In my own life, once I realized how blindness to my own sins had hindered me in coming to faith in Christ, I spent over a year prayerfully seeking God’s help in seeing all of my sins. I wanted to see for myself why all of my “righteousnesses” were as filthy rags (Isaiah 64:6). I wanted to look at all five levels of sin in my life: 1- a heart that is so wicked that it continually yearns to do evil, 2- the evil feelings and desires engendered by that heart, 3- the evil thoughts that those desires produce, 4- the evil words that evil thoughts and passions produce, and 5- the evil actions that are the end result of evil desires, thoughts, and words. At the same time, I wanted to impress upon my heart the fact that certain sins are not trivial just because they do not involve an outward act. On the contrary, without the forgiveness that Christ died to secure for us, any one of those sins would be enough to consign us to an eternity in hell. As it is written, “whoever keeps the whole law, yet fails in one point, is guilty of all” (James 2:10).  

          What I discovered during this time was that, as long as I thought that I had any righteousness at all, even a little bit, I saw freedom from the law as freedom to be unrighteous. It was only as I came to see that all of my own efforts at righteousness were as filthy rags, and that I had no righteousness of my own, that I understood that freedom from the law is what makes us righteous, not what makes us sinners. In other words, my whole perspective changed once it became clear to me that I had no righteousness of my own. It was only then that I truly hungered and thirsted after righteousness. And, it was only then that I could see clearly that the law was what kept me from being righteous. Far from making me righteous, the law constantly condemned me. It condemned every evil desire, urge, thought, word, or deed that reared its ugly head (Matthew 5:48). It was only then that I truly longed to be free from the law, not so that I could do evil, but so that I could be righteous. I longed to be free from the law so that I could be a good citizen, a faithful husband, and a godly father without being constantly condemned by God's law (Romans 6:18).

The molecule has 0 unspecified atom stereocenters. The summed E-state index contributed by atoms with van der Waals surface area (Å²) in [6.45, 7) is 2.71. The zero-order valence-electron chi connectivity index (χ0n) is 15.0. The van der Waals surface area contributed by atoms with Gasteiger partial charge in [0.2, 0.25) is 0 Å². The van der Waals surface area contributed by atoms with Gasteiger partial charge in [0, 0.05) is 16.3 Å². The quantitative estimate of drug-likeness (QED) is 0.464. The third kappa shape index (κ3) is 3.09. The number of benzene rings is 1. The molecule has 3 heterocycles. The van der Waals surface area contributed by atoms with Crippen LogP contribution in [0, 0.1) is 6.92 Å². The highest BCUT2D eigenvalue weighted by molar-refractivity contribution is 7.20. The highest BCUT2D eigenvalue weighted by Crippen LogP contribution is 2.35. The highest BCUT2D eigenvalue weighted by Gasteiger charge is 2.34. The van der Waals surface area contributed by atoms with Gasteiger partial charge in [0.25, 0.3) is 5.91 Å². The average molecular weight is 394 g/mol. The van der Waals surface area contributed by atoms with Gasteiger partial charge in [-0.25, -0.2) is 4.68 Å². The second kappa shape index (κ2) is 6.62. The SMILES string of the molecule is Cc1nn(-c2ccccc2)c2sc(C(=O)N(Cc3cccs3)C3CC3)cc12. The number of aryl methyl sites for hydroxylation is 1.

It is only as I came to that point that I understood what it really means to walk by faith. To walk by faith is to live your life confident that as you try to do what is right at home, on the job, and in your life you are not condemned by God – not because of anything good in you, but because of the forgiveness you have in Christ. Once a person knows that he has no righteousness of his own, and has felt the condemnation of God’s law, he no longer feels the need to look for some rule to keep in hope of gaining God’s favor. On the contrary, the time he has spent condemning his own sins will have inscribed the law of God upon his heart (Jeremiah 31:33, Hebrews 8:10). At that point, he simply needs to walk in a clean conscience before God, trusting in His promise of forgiveness in Christ (Galatians 3:6 and 5:16-18).


A Clean Conscience Before God

          When it comes to a clean conscience, I want to make it clear that having a clean conscience is not what makes us righteous. If we trust in our own conscience we will be condemned for everything in our life that falls short of perfect righteousness (1John 1:9 and 5:17, 1Corinthians 4:4). However, when our faith is in Christ, as long as we do not sin willfully (as David did in the matter of Uriah) no sin will be imputed unto us (1Kings 15:5, Romans 4:6-8, Hebrews 10:26-31).

          Now it is important not to confuse conscience with guilt. Our conscience is our inner knowledge that something is wrong. That inner knowledge is rooted in the law of God written on the heart (Romans 2:15). Guilt, on the other hand, is the condemnation we should feel when we do something that we know is wrong. People often think that they are walking in a clean conscience if they feel no guilt over what they do, but that is not the case. One of the problems that believers need to deal with is the fact that it is possible to feel no guilt at all over things that are clearly contrary to God’s law. I once pointed out certain sins to a man only to have him say, “that isn’t sin that’s just human nature”. If you are under that delusion, then you need to retrain your conscience in order to bring your thinking into accord with God’s Word (Romans 12:2, 2Corinthians 10:5).

          In retraining our conscience we need to learn to recognize the self-deception involved in rationalizing sin. To rationalize sin is to find some excuse for it so that committing that sin no longer bothers the conscience. Rationalizing sin is the way of the world, but it is just another form of rebellion against God, and rebellion has no place in the life of a believer (Jeremiah 17:9, John 1:47, 1John 1:9). We only walk in a clean conscience when we do what is right without trying to excuse or justify what is wrong. 


Walking By Faith